fitNaiveBayes

Train naive Bayes classifier

`fitNaiveBayes` will be removed in a future release. Use `fitcnb` instead.

Syntax

• `NBModel = fitNaiveBayes(X,Y)` example
• `NBModel = fitNaiveBayes(X,Y,Name,Value)` example

Description

example

````NBModel = fitNaiveBayes(X,Y)` returns a naive Bayes classifier `NBModel`, trained by predictors `X` and class labels `Y` for K-level classification.Predict labels for new data by passing the data and `NBModel` to `predict`.```

example

````NBModel = fitNaiveBayes(X,Y,Name,Value)` returns a naive Bayes classifier with additional options specified by one or more `Name,Value` pair arguments.For example, you can specify a distribution to model the data, prior probabilities for the classes, or the kernel smoothing window bandwidth.```

Examples

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Train a Naive Bayes Classifier

Load Fisher's iris data set.

```load fisheriris X = meas(:,3:4); Y = species; tabulate(Y) ```
``` Value Count Percent setosa 50 33.33% versicolor 50 33.33% virginica 50 33.33% ```

The software can classify data with more than two classes using naive Bayes methods.

Train a naive Bayes classifier.

```NBModel = fitNaiveBayes(X,Y) ```
```NBModel = Naive Bayes classifier with 3 classes for 2 dimensions. Feature Distribution(s):normal Classes:setosa, versicolor, virginica ```

`NBModel` is a trained `NaiveBayes` classifier.

By default, the software models the predictor distribution within each class using a Gaussian distribution having some mean and standard deviation. Use dot notation to display the parameters of a particular Gaussian fit, e.g., display the fit for the first feature within `setosa`.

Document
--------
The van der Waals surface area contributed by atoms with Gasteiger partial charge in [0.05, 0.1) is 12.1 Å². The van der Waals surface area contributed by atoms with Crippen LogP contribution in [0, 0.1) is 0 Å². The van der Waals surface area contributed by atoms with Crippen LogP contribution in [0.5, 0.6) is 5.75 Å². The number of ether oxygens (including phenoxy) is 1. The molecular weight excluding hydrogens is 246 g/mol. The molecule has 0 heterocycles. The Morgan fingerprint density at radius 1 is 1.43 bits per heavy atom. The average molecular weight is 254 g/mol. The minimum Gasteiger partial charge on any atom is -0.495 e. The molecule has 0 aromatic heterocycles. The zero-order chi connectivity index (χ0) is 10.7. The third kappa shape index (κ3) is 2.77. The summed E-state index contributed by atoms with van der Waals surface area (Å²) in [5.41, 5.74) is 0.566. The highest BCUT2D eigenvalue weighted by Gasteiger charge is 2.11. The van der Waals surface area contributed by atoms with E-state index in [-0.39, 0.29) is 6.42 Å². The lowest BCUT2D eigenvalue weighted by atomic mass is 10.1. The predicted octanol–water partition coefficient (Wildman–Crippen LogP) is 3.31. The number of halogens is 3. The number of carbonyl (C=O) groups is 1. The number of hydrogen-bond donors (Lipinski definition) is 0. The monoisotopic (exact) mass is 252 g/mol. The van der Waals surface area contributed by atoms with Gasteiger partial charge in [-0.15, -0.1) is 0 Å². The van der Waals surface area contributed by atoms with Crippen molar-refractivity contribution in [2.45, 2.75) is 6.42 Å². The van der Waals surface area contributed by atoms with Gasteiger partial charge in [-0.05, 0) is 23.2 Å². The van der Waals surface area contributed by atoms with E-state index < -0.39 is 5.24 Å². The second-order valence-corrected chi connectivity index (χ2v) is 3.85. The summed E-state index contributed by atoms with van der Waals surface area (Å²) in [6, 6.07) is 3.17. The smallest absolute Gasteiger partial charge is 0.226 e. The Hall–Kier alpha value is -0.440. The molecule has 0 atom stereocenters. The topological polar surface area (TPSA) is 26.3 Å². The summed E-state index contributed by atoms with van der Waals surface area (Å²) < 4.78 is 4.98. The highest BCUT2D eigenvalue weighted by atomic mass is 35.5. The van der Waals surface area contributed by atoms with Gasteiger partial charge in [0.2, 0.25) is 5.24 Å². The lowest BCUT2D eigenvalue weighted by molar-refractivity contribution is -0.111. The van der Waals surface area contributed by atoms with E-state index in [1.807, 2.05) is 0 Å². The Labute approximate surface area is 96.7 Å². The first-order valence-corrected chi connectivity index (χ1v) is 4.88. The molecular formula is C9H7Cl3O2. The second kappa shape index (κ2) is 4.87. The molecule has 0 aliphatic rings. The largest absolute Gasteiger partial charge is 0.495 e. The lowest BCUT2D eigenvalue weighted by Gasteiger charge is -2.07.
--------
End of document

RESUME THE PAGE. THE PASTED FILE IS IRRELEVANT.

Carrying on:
```setosaIndex = strcmp(NBModel.ClassLevels,'setosa'); estimates = NBModel.Params{setosaIndex,1} ```
```estimates = 1.4620 0.1737 ```

The mean is `1.4620` and the standard deviation is `0.1737`.

Plot the Gaussian contours.

```figure gscatter(X(:,1),X(:,2),Y); h = gca; xylim = [h.XLim h.YLim]; hold on Params = cell2mat(NBModel.Params); Mu = Params(2*(1:3)-1,1:2); % Extracts the means Sigma = zeros(2,2,3); for j = 1:3 Sigma(:,:,j) = diag(Params(2*j,:)); % Extracts the standard deviations ezcontour(@(x1,x2)mvnpdf([x1,x2],Mu(j,:),Sigma(:,:,j)),... xylim+0.5*[-1,1,-1,1]) ... % Draws contours for the multivariate normal distributions end title('Naive Bayes Classifier -- Fisher''s Iris Data') xlabel('Petal Length (cm)') ylabel('Petal Width (cm)') hold off ```

You can change the default distribution using the name-value pair argument `'Distribution'`. For example, If some predictors are count based, then you can specify that they are multinomial random variables using `'Distribution','mn'` .

Specify Predictor Distributions for Naive Bayes Classifiers

Load Fisher's iris data set.

```load fisheriris X = meas; Y = species; ```

Train a naive Bayes classifier using every predictor.

```NBModel1 = fitNaiveBayes(X,Y); NBModel1.ClassLevels % Display the class order NBModel1.Params NBModel1.Params{1,2} ```
```ans = 'setosa' 'versicolor' 'virginica' ans = [2x1 double] [2x1 double] [2x1 double] [2x1 double] [2x1 double] [2x1 double] [2x1 double] [2x1 double] [2x1 double] [2x1 double] [2x1 double] [2x1 double] ans = 3.4280 0.3791 ```

By default, the software models the predictor distribution within each class as a Gaussian with some mean and standard deviation. There are four predictors and three class levels. Each cell in `NBModel1.Params` corresponds to a numeric vector containing the mean and standard deviation of each distribution, e.g., the mean and standard deviation for setosa iris sepal widths are `3.4280` and `0.3791`, respectively.